CHI+MED was a flagship project funded by the Engineering and Physical Sciences Research Council (EPSRC). The project ran for 6 years from late 2009 with initial funding of £5.7 million (EP/G059063/1).
The aim of the CHI+MED project was to transform the way in which interactive (programmable) medical devices are designed, bought and used, in ways that both prevent and reduce the consequences of medical errors. Our goal was to make the use of medical equipment safer, whether in hospitals or at home, and in so doing, to help to make the work of nurses, doctors, managers and device manufacturers save lives.
Some incidents involve errors with interactive medical devices such as infusion pumps that give drugs for treatment and pain relief, glucometers that measure blood sugar levels for people with diabetes, and vital signs monitors. In one study of medications through an intravenous (IV) pump, two thirds of the medications included at least one error.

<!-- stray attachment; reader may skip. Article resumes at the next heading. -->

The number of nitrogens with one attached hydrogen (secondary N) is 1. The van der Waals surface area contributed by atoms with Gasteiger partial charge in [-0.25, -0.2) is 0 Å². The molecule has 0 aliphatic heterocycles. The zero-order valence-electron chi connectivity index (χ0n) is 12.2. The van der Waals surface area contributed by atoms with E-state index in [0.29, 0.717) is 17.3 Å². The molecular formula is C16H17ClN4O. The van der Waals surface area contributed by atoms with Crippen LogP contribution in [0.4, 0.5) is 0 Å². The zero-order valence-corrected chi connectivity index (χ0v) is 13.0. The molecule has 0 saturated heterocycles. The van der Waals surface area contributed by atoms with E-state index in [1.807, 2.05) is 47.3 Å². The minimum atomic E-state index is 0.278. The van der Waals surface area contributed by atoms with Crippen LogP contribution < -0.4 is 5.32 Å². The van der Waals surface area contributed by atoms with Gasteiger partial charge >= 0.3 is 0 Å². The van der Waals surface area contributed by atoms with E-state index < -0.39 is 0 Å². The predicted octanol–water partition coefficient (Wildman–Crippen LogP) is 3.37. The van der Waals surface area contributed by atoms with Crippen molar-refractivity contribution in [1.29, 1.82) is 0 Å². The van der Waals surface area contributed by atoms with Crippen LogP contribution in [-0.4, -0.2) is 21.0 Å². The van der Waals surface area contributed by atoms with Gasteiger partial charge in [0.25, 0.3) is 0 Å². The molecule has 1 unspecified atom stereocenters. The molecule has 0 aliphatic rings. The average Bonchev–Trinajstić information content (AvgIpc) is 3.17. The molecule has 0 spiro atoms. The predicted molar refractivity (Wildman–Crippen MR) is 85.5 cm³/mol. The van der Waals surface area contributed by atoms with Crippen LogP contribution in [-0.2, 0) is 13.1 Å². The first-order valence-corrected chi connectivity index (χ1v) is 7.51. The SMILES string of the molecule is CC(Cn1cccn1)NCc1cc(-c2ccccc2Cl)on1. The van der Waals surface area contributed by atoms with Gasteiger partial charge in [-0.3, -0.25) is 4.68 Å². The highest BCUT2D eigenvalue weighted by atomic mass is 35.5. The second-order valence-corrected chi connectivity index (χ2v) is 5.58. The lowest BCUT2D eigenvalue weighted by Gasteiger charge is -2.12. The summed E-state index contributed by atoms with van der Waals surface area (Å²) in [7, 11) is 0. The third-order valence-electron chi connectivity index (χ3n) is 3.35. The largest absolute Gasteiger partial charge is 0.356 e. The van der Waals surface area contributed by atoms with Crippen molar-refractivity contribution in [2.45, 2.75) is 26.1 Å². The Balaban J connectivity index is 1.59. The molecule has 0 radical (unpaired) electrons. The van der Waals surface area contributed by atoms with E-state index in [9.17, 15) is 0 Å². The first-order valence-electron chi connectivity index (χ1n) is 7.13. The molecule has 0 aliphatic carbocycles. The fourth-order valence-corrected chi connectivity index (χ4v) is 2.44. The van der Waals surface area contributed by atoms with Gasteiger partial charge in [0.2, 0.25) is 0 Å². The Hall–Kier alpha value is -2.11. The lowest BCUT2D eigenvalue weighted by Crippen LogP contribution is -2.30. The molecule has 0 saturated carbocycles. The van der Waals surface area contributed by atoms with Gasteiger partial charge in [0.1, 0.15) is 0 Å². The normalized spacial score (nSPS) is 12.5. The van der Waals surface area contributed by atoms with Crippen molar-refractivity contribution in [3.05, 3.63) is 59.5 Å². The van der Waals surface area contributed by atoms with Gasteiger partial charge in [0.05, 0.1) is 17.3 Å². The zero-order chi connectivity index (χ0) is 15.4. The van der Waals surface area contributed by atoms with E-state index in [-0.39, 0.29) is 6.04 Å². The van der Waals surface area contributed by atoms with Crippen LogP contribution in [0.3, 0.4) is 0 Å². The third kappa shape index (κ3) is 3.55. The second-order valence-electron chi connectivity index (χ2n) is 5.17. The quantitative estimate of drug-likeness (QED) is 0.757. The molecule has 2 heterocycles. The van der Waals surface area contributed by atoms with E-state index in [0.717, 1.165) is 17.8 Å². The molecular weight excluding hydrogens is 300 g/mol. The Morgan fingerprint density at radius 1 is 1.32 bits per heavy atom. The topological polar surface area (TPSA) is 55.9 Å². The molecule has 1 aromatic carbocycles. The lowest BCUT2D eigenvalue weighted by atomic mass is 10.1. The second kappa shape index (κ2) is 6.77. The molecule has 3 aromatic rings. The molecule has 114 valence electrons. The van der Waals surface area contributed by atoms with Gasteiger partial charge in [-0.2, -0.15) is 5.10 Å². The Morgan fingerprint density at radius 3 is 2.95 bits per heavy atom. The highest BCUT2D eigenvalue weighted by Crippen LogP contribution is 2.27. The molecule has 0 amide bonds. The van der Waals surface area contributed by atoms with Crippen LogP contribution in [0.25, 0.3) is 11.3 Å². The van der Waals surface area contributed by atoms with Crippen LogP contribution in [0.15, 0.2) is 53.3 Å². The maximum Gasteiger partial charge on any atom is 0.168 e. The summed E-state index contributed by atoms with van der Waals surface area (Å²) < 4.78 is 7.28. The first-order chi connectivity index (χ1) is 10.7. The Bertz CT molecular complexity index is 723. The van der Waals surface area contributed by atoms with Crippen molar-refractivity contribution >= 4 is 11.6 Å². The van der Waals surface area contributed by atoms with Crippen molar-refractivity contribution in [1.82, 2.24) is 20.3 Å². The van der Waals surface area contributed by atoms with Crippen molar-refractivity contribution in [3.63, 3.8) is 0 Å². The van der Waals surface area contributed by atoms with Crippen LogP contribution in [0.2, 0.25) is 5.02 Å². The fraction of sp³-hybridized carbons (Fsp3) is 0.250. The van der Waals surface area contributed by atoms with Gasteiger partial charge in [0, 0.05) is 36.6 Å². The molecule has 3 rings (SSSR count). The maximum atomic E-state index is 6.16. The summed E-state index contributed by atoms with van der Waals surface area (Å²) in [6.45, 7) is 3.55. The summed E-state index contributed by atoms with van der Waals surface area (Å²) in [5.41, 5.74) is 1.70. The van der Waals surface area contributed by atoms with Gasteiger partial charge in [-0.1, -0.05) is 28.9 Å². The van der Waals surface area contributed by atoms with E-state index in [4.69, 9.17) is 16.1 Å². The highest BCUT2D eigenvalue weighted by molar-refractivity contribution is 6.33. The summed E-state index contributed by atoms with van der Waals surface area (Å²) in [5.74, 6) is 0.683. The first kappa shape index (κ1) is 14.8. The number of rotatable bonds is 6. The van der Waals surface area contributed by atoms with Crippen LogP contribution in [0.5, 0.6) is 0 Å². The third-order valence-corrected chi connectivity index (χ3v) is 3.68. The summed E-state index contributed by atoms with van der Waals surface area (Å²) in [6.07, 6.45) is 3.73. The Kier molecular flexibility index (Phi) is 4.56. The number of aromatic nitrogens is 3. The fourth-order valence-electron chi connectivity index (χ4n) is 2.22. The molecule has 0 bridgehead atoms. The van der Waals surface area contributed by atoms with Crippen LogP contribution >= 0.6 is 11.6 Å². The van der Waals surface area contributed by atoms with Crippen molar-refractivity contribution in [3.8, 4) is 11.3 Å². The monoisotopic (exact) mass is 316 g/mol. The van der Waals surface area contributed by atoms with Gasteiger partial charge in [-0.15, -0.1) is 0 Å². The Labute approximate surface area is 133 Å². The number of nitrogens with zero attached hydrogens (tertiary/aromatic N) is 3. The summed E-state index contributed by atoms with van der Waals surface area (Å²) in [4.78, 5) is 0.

These devices are intended to be used by people without extensive training. We are relying on them more and more, both in hospitals and by patients or their carers at home. It is vital that they are both reliable and easy to use.
If nurses, doctors or patients themselves misread the devices or make mistakes when setting up doses then this can, and unfortunately does, result in incorrect treatment, and can even kill.
We are focusing on the science and engineering of interactive devices to understand and solve these problems.